NWC REU 2010
May 25 - July 30



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Measured Severe Convective Wind Gust Climatology of Thunderstorms for the Contiguous United States, 2003-2009

Andrew Winters, Bryan Smith, and Corey Mead


What is already known:

  • There are many inconsistencies and limitations to the SPC wind database.
  • Many studies thus far have focused largely upon convective modes responsible for generating severe convective wind gusts or environmental characteristics in which these events occur.
  • Public observers tend to grossly overestimate encountered wind speeds.

What this study adds:

  • A measured severe convective wind gust database and climatology for the contiguous U.S. from 2003-2009.
  • Through the consideration of solely measured wind gusts, this study is afforded the consistency of an automated sensor.
  • Evidences shows clear benefits of a dense observing network, such as the Oklahoma Mesonet, in observing and documenting severe weather events.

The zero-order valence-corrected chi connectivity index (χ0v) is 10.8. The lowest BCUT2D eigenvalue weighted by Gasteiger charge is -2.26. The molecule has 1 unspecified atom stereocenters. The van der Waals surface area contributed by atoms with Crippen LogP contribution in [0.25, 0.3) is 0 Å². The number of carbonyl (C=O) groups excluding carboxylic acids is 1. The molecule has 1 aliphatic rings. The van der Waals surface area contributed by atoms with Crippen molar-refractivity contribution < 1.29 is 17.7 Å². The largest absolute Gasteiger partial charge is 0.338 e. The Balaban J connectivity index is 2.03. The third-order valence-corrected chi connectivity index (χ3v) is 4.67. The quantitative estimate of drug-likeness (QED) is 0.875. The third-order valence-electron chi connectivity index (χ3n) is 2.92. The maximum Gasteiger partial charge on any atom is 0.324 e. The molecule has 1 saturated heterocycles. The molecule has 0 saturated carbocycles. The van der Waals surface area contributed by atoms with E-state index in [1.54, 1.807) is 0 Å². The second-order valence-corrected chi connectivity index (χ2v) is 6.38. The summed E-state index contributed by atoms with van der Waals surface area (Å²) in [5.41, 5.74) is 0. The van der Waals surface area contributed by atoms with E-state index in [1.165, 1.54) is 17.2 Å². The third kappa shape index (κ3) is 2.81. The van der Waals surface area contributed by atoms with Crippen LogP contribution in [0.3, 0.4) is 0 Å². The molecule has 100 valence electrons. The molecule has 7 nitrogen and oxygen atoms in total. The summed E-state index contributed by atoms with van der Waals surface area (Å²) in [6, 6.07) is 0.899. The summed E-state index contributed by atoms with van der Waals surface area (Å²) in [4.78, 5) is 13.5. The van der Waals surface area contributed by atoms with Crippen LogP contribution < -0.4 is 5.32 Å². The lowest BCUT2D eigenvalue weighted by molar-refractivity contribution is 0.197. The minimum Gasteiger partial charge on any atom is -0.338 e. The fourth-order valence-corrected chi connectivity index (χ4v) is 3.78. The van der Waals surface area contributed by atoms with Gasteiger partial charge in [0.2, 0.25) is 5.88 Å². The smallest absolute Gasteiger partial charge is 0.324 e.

A severe convective wind gust climatology spanning 2003-2009 for the contiguous United States is developed using measured Automated Surface Observing System (ASOS), Automated Weather Observing System (AWOS), and Oklahoma Mesonet wind observations. National Lightning Detection Network and Radar Mosaic/Level II data are used amongst other quality control checks to identify and remove erroneous observational data. The filtered observations are then time matched with a number of diagnostic mesoanalysis fields from the Storm Prediction Center (SPC) for assessment of the severe convective wind gust environments. These data are then binned based on season and geographic region in order to identify atmospheric regimes characteristic to different parts of the country. The filtered observations are compared to storm reports archived by the SPC. Finally, a relatively denser surface observing network in Oklahoma is utilized to determine how consistently severe convective wind gusts are recorded by differing networks (i.e. ASOS/AWOS and Oklahoma Mesonet).


This study characterizes and contextualizes observations associated with southeast weak shear environments and contiguous U.S. strong deep layer shear, higher CAPE atmospheric regimes. Additionally, results exemplify the usefulness and necessity of a dense observing system network and demonstrate that the highest frequency of measured wind gusts occur throughout the southern and central High Plains and in a corridor from South Dakota across the southern Great Lakes region.

Full Paper [PDF]